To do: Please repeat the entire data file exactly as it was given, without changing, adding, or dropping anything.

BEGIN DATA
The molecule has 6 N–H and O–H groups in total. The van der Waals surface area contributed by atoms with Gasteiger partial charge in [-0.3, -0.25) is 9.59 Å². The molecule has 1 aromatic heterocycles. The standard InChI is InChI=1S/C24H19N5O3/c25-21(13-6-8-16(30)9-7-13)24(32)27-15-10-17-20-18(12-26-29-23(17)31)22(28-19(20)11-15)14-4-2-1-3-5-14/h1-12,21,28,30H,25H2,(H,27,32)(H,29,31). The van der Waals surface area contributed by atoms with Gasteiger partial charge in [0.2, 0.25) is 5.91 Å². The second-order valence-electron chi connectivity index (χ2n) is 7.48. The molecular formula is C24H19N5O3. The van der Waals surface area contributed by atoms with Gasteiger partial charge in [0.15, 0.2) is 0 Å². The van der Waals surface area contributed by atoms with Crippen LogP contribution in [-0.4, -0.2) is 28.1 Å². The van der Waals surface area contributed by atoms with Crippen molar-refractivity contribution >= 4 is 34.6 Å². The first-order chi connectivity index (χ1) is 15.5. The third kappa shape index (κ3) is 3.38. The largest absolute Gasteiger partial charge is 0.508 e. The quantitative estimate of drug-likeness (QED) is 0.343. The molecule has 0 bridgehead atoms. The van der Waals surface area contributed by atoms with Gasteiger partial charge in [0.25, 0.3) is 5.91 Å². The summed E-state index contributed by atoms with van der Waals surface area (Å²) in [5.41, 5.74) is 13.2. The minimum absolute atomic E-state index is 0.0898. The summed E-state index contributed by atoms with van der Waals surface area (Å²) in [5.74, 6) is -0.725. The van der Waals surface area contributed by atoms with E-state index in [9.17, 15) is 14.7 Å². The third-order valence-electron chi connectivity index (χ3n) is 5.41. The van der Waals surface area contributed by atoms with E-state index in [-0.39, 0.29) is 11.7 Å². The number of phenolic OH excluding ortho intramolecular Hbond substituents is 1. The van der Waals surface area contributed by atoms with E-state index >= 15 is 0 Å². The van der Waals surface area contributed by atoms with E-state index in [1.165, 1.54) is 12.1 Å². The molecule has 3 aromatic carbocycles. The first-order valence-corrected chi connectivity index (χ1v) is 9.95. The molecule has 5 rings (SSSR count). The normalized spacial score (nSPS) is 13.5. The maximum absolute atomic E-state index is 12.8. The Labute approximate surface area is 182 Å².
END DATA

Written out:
The molecule has 6 N–H and O–H groups in total. The van der Waals surface area contributed by atoms with Gasteiger partial charge in [-0.3, -0.25) is 9.59 Å². The molecule has 1 aromatic heterocycles. The standard InChI is InChI=1S/C24H19N5O3/c25-21(13-6-8-16(30)9-7-13)24(32)27-15-10-17-20-18(12-26-29-23(17)31)22(28-19(20)11-15)14-4-2-1-3-5-14/h1-12,21,28,30H,25H2,(H,27,32)(H,29,31). The van der Waals surface area contributed by atoms with Gasteiger partial charge in [0.2, 0.25) is 5.91 Å². The second-order valence-electron chi connectivity index (χ2n) is 7.48. The molecular formula is C24H19N5O3. The van der Waals surface area contributed by atoms with Gasteiger partial charge in [0.15, 0.2) is 0 Å². The van der Waals surface area contributed by atoms with Crippen LogP contribution in [-0.4, -0.2) is 28.1 Å². The van der Waals surface area contributed by atoms with Crippen molar-refractivity contribution >= 4 is 34.6 Å². The first-order chi connectivity index (χ1) is 15.5. The third kappa shape index (κ3) is 3.38. The largest absolute Gasteiger partial charge is 0.508 e. The quantitative estimate of drug-likeness (QED) is 0.343. The molecule has 0 bridgehead atoms. The van der Waals surface area contributed by atoms with Gasteiger partial charge in [0.25, 0.3) is 5.91 Å². The summed E-state index contributed by atoms with van der Waals surface area (Å²) in [5.41, 5.74) is 13.2. The minimum absolute atomic E-state index is 0.0898. The summed E-state index contributed by atoms with van der Waals surface area (Å²) in [5.74, 6) is -0.725. The van der Waals surface area contributed by atoms with E-state index in [9.17, 15) is 14.7 Å². The third-order valence-electron chi connectivity index (χ3n) is 5.41. The van der Waals surface area contributed by atoms with E-state index in [-0.39, 0.29) is 11.7 Å². The number of phenolic OH excluding ortho intramolecular Hbond substituents is 1. The van der Waals surface area contributed by atoms with E-state index >= 15 is 0 Å². The van der Waals surface area contributed by atoms with E-state index in [1.165, 1.54) is 12.1 Å². The molecule has 3 aromatic carbocycles. The first-order valence-corrected chi connectivity index (χ1v) is 9.95. The molecule has 5 rings (SSSR count). The normalized spacial score (nSPS) is 13.5. The maximum absolute atomic E-state index is 12.8. The Labute approximate surface area is 182 Å².